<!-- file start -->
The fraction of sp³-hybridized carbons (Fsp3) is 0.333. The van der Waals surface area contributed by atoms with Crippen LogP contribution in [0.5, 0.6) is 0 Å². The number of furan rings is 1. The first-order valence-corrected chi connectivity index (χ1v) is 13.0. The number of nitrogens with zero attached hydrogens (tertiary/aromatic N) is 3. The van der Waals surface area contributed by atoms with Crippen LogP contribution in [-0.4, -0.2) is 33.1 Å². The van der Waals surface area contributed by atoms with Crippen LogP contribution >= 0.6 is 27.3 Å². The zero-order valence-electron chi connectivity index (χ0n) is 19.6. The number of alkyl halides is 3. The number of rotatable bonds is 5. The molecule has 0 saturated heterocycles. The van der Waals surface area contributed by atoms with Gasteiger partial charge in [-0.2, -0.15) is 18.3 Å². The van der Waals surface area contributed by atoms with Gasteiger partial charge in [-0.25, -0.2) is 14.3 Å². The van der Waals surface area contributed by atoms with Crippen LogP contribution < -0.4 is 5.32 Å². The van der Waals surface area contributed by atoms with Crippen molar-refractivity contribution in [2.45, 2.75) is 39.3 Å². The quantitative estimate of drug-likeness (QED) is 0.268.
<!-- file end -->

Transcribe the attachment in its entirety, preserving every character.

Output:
The fraction of sp³-hybridized carbons (Fsp3) is 0.333. The van der Waals surface area contributed by atoms with Crippen LogP contribution in [0.5, 0.6) is 0 Å². The number of furan rings is 1. The first-order valence-corrected chi connectivity index (χ1v) is 13.0. The number of nitrogens with zero attached hydrogens (tertiary/aromatic N) is 3. The van der Waals surface area contributed by atoms with Crippen LogP contribution in [-0.4, -0.2) is 33.1 Å². The van der Waals surface area contributed by atoms with Crippen LogP contribution >= 0.6 is 27.3 Å². The zero-order valence-electron chi connectivity index (χ0n) is 19.6. The number of alkyl halides is 3. The number of rotatable bonds is 5. The molecule has 0 saturated heterocycles. The van der Waals surface area contributed by atoms with Gasteiger partial charge in [-0.2, -0.15) is 18.3 Å². The van der Waals surface area contributed by atoms with Gasteiger partial charge in [-0.25, -0.2) is 14.3 Å². The van der Waals surface area contributed by atoms with Crippen LogP contribution < -0.4 is 5.32 Å². The van der Waals surface area contributed by atoms with Crippen molar-refractivity contribution in [2.45, 2.75) is 39.3 Å². The quantitative estimate of drug-likeness (QED) is 0.268.